By the time President Obama signed his health care reform bill into law, the national conversation about it had been played out six ways to Sunday. The debate had gotten so rancorous, so weighted down with talking points, both real (the sacrificial public option) and imagined (death panels), that even supporters had grown disillusioned with the whole bloody mess. It's a bit surprising, in retrospect, that any actual reform measures survived the process.
Three months later, health care professionals and policy experts have begun examining the effects of the reform measures that have already been enacted, and they're preparing for a slew of new policies that are due to roll out later this year.
What's most significant for Humboldt County? According to Nancy Starck, legislative analyst for the county Health and Human Services department, it's the salvation of Medi-Cal and Healthy Families, two state programs designed to aid low-income families, both of which had been targeted for cuts by Governor Arnold Schwarzenegger. The new federal legislation rescued these programs, Starck said, by prohibiting eligibility reductions. "We have nearly 3,500 children enrolled in Healthy Families in Humboldt County," Starck said. The state program, enacted nearly five years ago and operating locally under the nickname Healthy Kids Humboldt, offers insurance to children of low-income working families. Starck said this federal measure alone is a significant benefit of the new legislation. "Any measure that reduces the number of uninsured is good for community health," she said.
By that same yardstick, a report released Monday delivered bad news, not just for local residents but for the whole country: Insurance companies are raising their rates by an average of 20 percent for adults who buy their own policies, according to the nonprofit Kaiser Family Foundation. Those hikes are causing many of the 14 million such U.S. residents to either downgrade their coverage or switch insurers, the study found. Here in California, the state's four largest insurers, which together control 90 percent of the market for individual health policies, are having their proposed rate increases independently reviewed to "keep them in line with legal limits on profit," according to the Associated Press. Insurance Commissioner Steve Poizner said Wednesday that Anthem-Blue Cross already attempted to raise rates 50 percent more than the law allows. (The proposal has since been withdrawn.)
Nevertheless, a panel of health care professionals and experts sounded cautiously optimistic about the law's potential when they spoke Monday during a teleconference presented by The California Endowment, a private, nonprofit health foundation. Media, including the Journal, were invited to listen in and ask questions. During the hour-long conversation, there emerged a consensus that the state is at a key turning point: Either employers and the health care system at large position themselves to take advantage of the tens of billions of dollars beginning to flow in as a result of the law's passage, or we'll miss a rare opportunity to improve the health of our citizens. "This is really a moment that will determine how well or poorly we do in the future," California Endowment Director of Health and Human Services Robert Philips declared.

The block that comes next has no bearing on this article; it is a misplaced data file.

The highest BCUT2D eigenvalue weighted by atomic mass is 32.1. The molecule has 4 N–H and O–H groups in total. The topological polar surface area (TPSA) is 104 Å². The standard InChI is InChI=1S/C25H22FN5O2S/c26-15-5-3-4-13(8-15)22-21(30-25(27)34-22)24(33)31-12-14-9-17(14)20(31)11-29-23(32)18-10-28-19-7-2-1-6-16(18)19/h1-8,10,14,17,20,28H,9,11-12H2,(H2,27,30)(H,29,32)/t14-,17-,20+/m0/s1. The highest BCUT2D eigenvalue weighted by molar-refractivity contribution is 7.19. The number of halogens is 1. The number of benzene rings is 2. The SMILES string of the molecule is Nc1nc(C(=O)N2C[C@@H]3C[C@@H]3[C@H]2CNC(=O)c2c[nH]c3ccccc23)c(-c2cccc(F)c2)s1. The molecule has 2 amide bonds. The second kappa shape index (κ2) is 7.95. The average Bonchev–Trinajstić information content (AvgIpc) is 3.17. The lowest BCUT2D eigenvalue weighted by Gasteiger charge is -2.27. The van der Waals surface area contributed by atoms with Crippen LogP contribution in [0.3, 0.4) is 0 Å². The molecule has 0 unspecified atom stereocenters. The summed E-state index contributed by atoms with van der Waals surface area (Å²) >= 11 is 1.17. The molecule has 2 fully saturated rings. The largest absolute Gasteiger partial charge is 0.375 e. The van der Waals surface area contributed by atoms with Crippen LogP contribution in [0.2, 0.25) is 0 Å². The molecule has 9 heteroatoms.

Among the measures already enacted: Employers can get temporary reimbursement for paying early retiree benefits; qualifying seniors can get $250 checks for prescriptions if they fall into Medicare's "donut hole" coverage gap; and small businesses (those with fewer than 25 full-timers) have been granted tax credits covering up to 35 percent of the premium costs of employee policies. Those credits will jump to 50 percent starting in 2014, and UC Berkeley's Center for Labor Research and Education estimates they'll be worth $4.4 billion to California over the next decade, according to Dr. Ken Jacobs, the center's chair.
Later this year, the first set of insurance regulations will go into effect. Among other things, these regulations will prevent insurers from dropping coverage when policy-holders get sick, ban them from denying coverage to children based on preexisting conditions and prohibit them from charging for preventive services like cardiovascular screenings, mammograms and diabetes screenings for individuals with high blood pressure.
"This focus on prevention is welcome news for those of us who work in the primary care environment," said Carmela Castellano-Garcia, president and CEO of the California Primary Care Association, which represents more than 800 community health clinics statewide. Such clinics, including local ones like the Eureka Community Health Center and the Humboldt Open Door Clinic in Arcata, are the big winners in the initial round of funding, according to Connie Stewart, executive director of the California Center for Rural Policy at Humboldt State University. Reached by phone Tuesday, Stewart said the bill leaves a lot to be desired, but there's no doubt that it will help people. "It's better than nuthin', that's for sure," she said.
Teleconference participant and past-president of the California Medical Association Dr. Dev GnanaDev phrased it in grander terms. While he agreed that the law falls short of what's needed, he sees its passage as historic. "I look at this as [being] similar to previous landmark laws, whether it was civil rights or equal employment. None of them started with exactly what we needed, but eventually we will get there." And where's "there"? It's a place, he said, where "we can finally look like a civilized country, where we can provide all the citizens with some type of health care coverage." He added that we have a long way to go.
The North Coast is certainly no exception. According to data gathered by the Insure the Uninsured Project, nearly one in every four residents of Humboldt and Del Norte counties is uninsured.